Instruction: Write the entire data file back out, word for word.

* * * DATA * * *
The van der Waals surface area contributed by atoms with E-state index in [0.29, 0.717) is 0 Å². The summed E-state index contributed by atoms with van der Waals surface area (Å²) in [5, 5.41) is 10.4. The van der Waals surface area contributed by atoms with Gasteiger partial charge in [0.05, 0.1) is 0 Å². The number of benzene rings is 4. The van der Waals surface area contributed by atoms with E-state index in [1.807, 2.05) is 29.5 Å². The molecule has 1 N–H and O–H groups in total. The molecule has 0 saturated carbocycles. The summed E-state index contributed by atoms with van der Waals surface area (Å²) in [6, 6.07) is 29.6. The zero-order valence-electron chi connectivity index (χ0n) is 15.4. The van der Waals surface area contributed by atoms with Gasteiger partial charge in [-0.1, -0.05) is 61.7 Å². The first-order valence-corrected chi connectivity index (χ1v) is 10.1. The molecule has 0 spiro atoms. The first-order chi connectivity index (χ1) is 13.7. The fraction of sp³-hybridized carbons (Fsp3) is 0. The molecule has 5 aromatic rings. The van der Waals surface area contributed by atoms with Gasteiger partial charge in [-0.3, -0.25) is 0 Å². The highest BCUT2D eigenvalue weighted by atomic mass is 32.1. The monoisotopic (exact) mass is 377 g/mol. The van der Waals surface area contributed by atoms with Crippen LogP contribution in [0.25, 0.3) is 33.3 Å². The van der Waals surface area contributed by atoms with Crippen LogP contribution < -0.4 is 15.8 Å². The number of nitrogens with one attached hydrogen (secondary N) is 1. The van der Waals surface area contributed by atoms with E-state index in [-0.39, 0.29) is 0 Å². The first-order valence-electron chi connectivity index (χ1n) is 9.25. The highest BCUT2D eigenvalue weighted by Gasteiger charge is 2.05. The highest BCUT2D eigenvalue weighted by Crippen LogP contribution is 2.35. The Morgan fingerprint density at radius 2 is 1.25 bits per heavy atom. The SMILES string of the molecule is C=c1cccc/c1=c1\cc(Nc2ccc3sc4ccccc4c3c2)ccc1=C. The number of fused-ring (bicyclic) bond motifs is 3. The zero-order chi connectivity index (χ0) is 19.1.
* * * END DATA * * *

The van der Waals surface area contributed by atoms with E-state index in [0.29, 0.717) is 0 Å². The summed E-state index contributed by atoms with van der Waals surface area (Å²) in [5, 5.41) is 10.4. The van der Waals surface area contributed by atoms with Gasteiger partial charge in [0.05, 0.1) is 0 Å². The number of benzene rings is 4. The van der Waals surface area contributed by atoms with E-state index in [1.807, 2.05) is 29.5 Å². The molecule has 1 N–H and O–H groups in total. The molecule has 0 saturated carbocycles. The summed E-state index contributed by atoms with van der Waals surface area (Å²) in [6, 6.07) is 29.6. The zero-order valence-electron chi connectivity index (χ0n) is 15.4. The van der Waals surface area contributed by atoms with Gasteiger partial charge in [-0.1, -0.05) is 61.7 Å². The first-order valence-corrected chi connectivity index (χ1v) is 10.1. The molecule has 0 spiro atoms. The first-order chi connectivity index (χ1) is 13.7. The fraction of sp³-hybridized carbons (Fsp3) is 0. The molecule has 5 aromatic rings. The van der Waals surface area contributed by atoms with Gasteiger partial charge in [-0.3, -0.25) is 0 Å². The highest BCUT2D eigenvalue weighted by atomic mass is 32.1. The monoisotopic (exact) mass is 377 g/mol. The van der Waals surface area contributed by atoms with Crippen LogP contribution in [0.25, 0.3) is 33.3 Å². The van der Waals surface area contributed by atoms with Crippen LogP contribution < -0.4 is 15.8 Å². The number of nitrogens with one attached hydrogen (secondary N) is 1. The van der Waals surface area contributed by atoms with E-state index in [-0.39, 0.29) is 0 Å². The first-order valence-electron chi connectivity index (χ1n) is 9.25. The highest BCUT2D eigenvalue weighted by Gasteiger charge is 2.05. The highest BCUT2D eigenvalue weighted by Crippen LogP contribution is 2.35. The Morgan fingerprint density at radius 2 is 1.25 bits per heavy atom. The SMILES string of the molecule is C=c1cccc/c1=c1\cc(Nc2ccc3sc4ccccc4c3c2)ccc1=C. The number of fused-ring (bicyclic) bond motifs is 3. The zero-order chi connectivity index (χ0) is 19.1.